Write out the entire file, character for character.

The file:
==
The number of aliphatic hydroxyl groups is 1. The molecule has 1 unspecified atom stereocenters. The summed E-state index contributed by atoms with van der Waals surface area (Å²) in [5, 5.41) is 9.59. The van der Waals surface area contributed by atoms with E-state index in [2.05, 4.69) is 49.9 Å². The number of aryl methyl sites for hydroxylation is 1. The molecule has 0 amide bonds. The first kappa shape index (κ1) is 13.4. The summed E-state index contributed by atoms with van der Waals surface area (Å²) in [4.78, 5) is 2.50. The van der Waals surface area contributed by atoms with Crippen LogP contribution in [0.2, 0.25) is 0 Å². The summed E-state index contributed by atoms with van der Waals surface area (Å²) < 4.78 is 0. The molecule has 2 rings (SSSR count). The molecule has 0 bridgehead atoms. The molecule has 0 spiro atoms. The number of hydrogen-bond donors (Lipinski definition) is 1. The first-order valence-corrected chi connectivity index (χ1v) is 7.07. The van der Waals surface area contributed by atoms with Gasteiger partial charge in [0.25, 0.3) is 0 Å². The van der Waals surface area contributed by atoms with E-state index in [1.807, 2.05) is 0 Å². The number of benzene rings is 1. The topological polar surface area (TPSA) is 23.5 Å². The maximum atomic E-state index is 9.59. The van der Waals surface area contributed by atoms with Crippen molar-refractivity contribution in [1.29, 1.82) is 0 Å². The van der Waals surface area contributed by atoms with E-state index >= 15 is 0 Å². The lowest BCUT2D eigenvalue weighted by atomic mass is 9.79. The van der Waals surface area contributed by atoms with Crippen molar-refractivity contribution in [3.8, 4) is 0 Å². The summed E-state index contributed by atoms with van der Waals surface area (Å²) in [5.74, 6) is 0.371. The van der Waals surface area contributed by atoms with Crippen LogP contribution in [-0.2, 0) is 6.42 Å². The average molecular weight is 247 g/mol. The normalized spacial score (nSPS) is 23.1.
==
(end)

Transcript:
The number of aliphatic hydroxyl groups is 1. The molecule has 1 unspecified atom stereocenters. The summed E-state index contributed by atoms with van der Waals surface area (Å²) in [5, 5.41) is 9.59. The van der Waals surface area contributed by atoms with E-state index in [2.05, 4.69) is 49.9 Å². The number of aryl methyl sites for hydroxylation is 1. The molecule has 0 amide bonds. The first kappa shape index (κ1) is 13.4. The summed E-state index contributed by atoms with van der Waals surface area (Å²) in [4.78, 5) is 2.50. The van der Waals surface area contributed by atoms with Crippen LogP contribution in [0.2, 0.25) is 0 Å². The summed E-state index contributed by atoms with van der Waals surface area (Å²) < 4.78 is 0. The molecule has 2 rings (SSSR count). The molecule has 0 bridgehead atoms. The molecule has 0 spiro atoms. The number of hydrogen-bond donors (Lipinski definition) is 1. The first-order valence-corrected chi connectivity index (χ1v) is 7.07. The van der Waals surface area contributed by atoms with Gasteiger partial charge in [0.25, 0.3) is 0 Å². The van der Waals surface area contributed by atoms with E-state index in [1.807, 2.05) is 0 Å². The number of benzene rings is 1. The topological polar surface area (TPSA) is 23.5 Å². The maximum atomic E-state index is 9.59. The van der Waals surface area contributed by atoms with Crippen molar-refractivity contribution in [1.29, 1.82) is 0 Å². The van der Waals surface area contributed by atoms with E-state index >= 15 is 0 Å². The lowest BCUT2D eigenvalue weighted by atomic mass is 9.79. The van der Waals surface area contributed by atoms with Crippen molar-refractivity contribution in [3.8, 4) is 0 Å². The summed E-state index contributed by atoms with van der Waals surface area (Å²) in [5.74, 6) is 0.371. The van der Waals surface area contributed by atoms with Crippen LogP contribution in [-0.2, 0) is 6.42 Å². The average molecular weight is 247 g/mol. The normalized spacial score (nSPS) is 23.1.